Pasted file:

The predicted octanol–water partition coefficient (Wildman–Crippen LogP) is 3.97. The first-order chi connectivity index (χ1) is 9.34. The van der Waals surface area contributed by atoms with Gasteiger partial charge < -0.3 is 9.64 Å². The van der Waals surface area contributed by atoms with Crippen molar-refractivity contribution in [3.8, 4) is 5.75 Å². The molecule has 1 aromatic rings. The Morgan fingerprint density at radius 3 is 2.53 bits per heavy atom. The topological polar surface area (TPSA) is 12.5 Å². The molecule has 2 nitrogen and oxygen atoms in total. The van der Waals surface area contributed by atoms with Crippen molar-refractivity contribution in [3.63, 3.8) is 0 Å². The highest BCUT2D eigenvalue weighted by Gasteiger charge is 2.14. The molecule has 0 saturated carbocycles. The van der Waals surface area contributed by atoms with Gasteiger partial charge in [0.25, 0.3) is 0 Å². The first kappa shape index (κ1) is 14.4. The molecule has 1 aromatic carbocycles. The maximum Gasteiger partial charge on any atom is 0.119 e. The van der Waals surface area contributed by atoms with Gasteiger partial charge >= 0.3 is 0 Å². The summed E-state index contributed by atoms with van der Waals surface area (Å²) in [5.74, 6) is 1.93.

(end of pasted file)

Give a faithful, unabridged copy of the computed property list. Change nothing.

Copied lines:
The predicted octanol–water partition coefficient (Wildman–Crippen LogP) is 3.97. The first-order chi connectivity index (χ1) is 9.34. The van der Waals surface area contributed by atoms with Gasteiger partial charge < -0.3 is 9.64 Å². The van der Waals surface area contributed by atoms with Crippen molar-refractivity contribution in [3.8, 4) is 5.75 Å². The molecule has 1 aromatic rings. The Morgan fingerprint density at radius 3 is 2.53 bits per heavy atom. The topological polar surface area (TPSA) is 12.5 Å². The molecule has 2 nitrogen and oxygen atoms in total. The van der Waals surface area contributed by atoms with Crippen molar-refractivity contribution in [3.63, 3.8) is 0 Å². The highest BCUT2D eigenvalue weighted by Gasteiger charge is 2.14. The molecule has 0 saturated carbocycles. The van der Waals surface area contributed by atoms with Gasteiger partial charge in [0.25, 0.3) is 0 Å². The first kappa shape index (κ1) is 14.4. The molecule has 1 aromatic carbocycles. The maximum Gasteiger partial charge on any atom is 0.119 e. The van der Waals surface area contributed by atoms with Gasteiger partial charge >= 0.3 is 0 Å². The summed E-state index contributed by atoms with van der Waals surface area (Å²) in [5.74, 6) is 1.93.